In our jump field we have little hills that I've been working to condition him on. His hind end feels weaker to me than it has in the past and I'd like to address that through conditioning before I decide to potentially move forward with maintenance. If his body is telling me it needs something, then he'll get it. However, he's 17, long-backed, lazy AF, and it will shock no one that he's never had a naturally strong hind end to begin with. He has no muscle right now so I also added some soybean meal to his feeding plan for a little protein boost so we'll see what he looks like come May and readdress the plan as needed.
He's been worked fairly consistently for three weeks now, 30-45 minute rides with a few walk rides thrown in for both our sanity and happiness. I rode bareback all weekend since it was a bit mucky, but last night I saddled up hoping to get a nice ride in to kick off a week of glorious weather.
|Perpetually filthy, even when mostly clipped. His head is so embarrassing at this point but I'm trying not to care.|
I can't say he was bad, because he wasn't. He never escalated to the Naked and Afraid level he did last year where I got off and had to lunge him, so I'm super proud of him for that. He was just fresh and forward and not in a productive way. I got on and he power walked, which I was delighted about because he rarely offers that. I put him together and tried a few easy laterals and he took off at the trot with his nose to the sky. We had a brief discussion about the head positioning but I figured the best way to play this out was to be the human lunge line. The beauty of Goose is that usually this lasts about two minutes before he's utterly exhausted and reasonable again. Last night was not the case.
We did lots of loops and figures, some hills (hey bud, if you're going to run away with me at least do it on the hills for that booty workout) and anytime I asked for any kind of haunches, shoulder, or lateral movement, he'd offer up the canter. So then we'd just canter all over the place, come back to trot, try again, rinse repeat. He just wasn't having it. He wasn't being bad, he just could not handle anything but forward so my main goal was consistent contact and head carriage and just let him get the energy out.
Towards the end of our ride, I figured I'd send him over some trot and canter poles I had set up last week. When I tell you poles went flying, I mean they went FLYING, I had to get off and reset the trot poles. In my mind, it was logical that we could potentially put his energy to good use and engage the hind end by going through some easy trot poles. However, productivity was not an option and he threw his head up, tried to canter them, hit the first pole with his hind end and proceeded to fling himself through the other three, knocking all of them all over the place. I really wish I'd thought to take a picture of where they landed, I was cracking up. We did eventually get through them once halfway decently, so we quit there and I walked him another 15 minutes to cool out.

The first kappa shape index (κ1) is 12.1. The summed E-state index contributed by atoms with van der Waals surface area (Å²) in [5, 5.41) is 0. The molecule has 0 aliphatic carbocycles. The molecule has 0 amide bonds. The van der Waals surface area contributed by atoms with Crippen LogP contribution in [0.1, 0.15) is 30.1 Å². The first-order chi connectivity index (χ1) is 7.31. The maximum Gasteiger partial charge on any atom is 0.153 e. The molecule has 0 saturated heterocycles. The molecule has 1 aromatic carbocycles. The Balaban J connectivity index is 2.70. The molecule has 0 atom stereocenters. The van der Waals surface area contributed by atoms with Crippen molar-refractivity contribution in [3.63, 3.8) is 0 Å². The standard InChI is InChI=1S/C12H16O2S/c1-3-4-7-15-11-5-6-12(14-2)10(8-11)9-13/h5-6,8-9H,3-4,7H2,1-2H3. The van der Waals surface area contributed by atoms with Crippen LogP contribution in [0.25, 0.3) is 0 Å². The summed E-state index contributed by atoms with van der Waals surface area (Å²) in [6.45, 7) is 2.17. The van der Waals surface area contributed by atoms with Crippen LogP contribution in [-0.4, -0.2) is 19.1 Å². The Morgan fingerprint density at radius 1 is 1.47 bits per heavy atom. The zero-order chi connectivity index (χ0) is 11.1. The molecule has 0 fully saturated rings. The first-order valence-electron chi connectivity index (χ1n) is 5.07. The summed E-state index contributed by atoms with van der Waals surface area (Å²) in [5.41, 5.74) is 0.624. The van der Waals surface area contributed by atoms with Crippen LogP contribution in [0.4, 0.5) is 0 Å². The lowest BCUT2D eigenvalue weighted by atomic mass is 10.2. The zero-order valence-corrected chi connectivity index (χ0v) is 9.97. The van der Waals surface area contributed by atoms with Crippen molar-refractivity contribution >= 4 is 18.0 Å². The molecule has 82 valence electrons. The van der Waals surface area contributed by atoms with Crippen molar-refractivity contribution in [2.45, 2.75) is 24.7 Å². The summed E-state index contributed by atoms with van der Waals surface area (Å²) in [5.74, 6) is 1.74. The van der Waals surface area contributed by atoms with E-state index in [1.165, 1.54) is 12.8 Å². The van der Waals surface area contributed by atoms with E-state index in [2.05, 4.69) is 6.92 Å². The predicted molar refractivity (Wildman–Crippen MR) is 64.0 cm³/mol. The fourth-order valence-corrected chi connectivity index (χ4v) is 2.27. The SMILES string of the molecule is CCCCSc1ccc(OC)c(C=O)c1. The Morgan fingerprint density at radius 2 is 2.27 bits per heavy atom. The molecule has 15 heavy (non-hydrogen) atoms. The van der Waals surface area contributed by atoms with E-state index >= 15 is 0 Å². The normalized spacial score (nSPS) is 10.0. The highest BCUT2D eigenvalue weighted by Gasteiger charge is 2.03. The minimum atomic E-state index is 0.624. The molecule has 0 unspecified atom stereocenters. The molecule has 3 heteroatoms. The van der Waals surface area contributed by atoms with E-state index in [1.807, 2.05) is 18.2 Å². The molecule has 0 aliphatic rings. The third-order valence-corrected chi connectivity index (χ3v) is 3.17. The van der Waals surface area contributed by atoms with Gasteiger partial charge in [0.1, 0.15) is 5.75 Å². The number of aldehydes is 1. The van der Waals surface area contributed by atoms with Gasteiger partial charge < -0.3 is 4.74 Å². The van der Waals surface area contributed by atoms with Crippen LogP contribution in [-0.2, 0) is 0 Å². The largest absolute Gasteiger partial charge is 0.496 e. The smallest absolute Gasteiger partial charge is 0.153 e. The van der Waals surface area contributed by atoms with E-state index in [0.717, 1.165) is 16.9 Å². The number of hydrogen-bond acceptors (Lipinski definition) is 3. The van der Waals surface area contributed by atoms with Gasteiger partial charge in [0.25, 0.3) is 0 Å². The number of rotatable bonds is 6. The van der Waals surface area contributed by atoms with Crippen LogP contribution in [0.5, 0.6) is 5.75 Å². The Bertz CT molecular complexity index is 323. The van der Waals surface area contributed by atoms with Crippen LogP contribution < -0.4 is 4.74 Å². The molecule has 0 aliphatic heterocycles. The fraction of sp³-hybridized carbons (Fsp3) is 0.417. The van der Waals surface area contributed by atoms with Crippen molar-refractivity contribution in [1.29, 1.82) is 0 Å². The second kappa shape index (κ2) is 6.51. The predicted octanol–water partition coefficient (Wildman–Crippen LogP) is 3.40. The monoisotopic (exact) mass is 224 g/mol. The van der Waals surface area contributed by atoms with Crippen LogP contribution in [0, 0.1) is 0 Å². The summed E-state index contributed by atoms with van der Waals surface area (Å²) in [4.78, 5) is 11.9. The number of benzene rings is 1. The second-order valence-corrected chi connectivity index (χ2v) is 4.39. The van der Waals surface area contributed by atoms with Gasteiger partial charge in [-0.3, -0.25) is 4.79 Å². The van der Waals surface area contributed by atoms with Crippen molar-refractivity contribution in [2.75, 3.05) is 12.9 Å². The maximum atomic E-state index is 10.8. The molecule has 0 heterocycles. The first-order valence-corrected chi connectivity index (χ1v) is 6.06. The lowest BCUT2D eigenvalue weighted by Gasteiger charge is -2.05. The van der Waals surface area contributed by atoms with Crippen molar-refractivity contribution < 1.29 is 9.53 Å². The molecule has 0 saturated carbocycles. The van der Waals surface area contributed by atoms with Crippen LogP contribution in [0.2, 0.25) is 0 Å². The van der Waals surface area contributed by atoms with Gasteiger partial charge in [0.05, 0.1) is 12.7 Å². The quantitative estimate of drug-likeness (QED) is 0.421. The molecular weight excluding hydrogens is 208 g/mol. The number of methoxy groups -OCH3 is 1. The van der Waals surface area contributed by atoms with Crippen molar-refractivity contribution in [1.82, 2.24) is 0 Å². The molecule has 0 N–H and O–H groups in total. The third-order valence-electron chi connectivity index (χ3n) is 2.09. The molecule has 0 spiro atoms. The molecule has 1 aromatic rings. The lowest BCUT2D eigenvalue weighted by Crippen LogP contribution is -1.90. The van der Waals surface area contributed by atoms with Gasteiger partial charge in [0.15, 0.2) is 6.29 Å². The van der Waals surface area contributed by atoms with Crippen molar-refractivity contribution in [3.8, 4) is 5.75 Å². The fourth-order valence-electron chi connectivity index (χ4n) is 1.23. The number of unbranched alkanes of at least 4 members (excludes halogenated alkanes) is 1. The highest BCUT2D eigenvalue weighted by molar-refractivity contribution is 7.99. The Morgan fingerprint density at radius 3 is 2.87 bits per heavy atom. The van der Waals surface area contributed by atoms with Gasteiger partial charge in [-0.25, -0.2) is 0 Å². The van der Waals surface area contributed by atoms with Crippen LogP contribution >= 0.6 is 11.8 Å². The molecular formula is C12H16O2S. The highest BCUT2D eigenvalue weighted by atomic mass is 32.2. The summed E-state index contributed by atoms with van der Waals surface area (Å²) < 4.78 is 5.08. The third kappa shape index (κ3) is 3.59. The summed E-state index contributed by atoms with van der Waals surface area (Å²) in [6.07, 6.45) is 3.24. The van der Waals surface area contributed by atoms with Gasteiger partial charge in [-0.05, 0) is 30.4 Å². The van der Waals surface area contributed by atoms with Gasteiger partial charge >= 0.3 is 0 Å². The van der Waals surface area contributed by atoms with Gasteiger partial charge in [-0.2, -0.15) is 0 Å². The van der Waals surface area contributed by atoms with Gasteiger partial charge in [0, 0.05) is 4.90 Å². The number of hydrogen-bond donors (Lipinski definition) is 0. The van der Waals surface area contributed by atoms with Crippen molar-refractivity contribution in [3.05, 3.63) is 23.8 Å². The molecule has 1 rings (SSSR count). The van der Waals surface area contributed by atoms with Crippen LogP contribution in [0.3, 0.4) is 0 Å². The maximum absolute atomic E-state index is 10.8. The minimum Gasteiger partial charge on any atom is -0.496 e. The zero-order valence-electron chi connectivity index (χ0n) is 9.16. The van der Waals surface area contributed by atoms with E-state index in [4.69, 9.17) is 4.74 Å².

|Excuse me human I just worked REALLY hard plz insert carrots thanks.|
Spring is hard for horses sometimes. I had a discussion with a good friend the other day about her horse and how he had been completely unmanageable in the indoor one day and also outside the day before when she was trying to ride, and shouldn't he know better because he's 18 now. We talked about ways she could have potentially done something differently to de-escalate and regain productivity (there was nothing she could have changed) and I chimed in that at 18, her horse did not require a training moment. It's not like he was a baby or green and needed to be calmly introduced to a situation and worked through it as a training moment. Her gelding is a grown ass horse who knows his job, and does it very well. He didn't need a training moment, he needed the space to be a springtime psycho as he does every year, and they'd try again tomorrow. She lunged him, he got his sillies out, and last night she had a wonderful ride that I was so excited to hear about.
Goose is also a well-trained horse who knows his job. Last night wasn't a training moment, it was him just needing to shift his brain into place and be fresh for once and I mostly gave him the space to do that by keeping my expectations reasonable (poles were a dumb idea, my bad) and letting him work out his energy. He never escalated, and for that I'm super proud of him. All in all it was a decent ride, we got in a lot of trot and canter work so we'll pretend it was a planned conditioning ride, and I'll see how it goes tonight.
|Sometimes you need a snack while lounging in your poop palace.|
The spring sillies are real, and in case anyone else is wondering what took over their grown-ass horse's brains this month, it's the spring fairies most likely and don't worry, hopefully they'll be back to normal with some understanding, human lungeline sessions, and a couple more weeks of gorgeous weather before the summer heat sets in.
I'm off to New Jersey this weekend so unfortunately the goon will have probably a full week off. He'll be thrilled by the break though, so we'll be back at it the second week of April.
|Also it's already fly season and Goose wanted the world to see how fashion-forward he is.|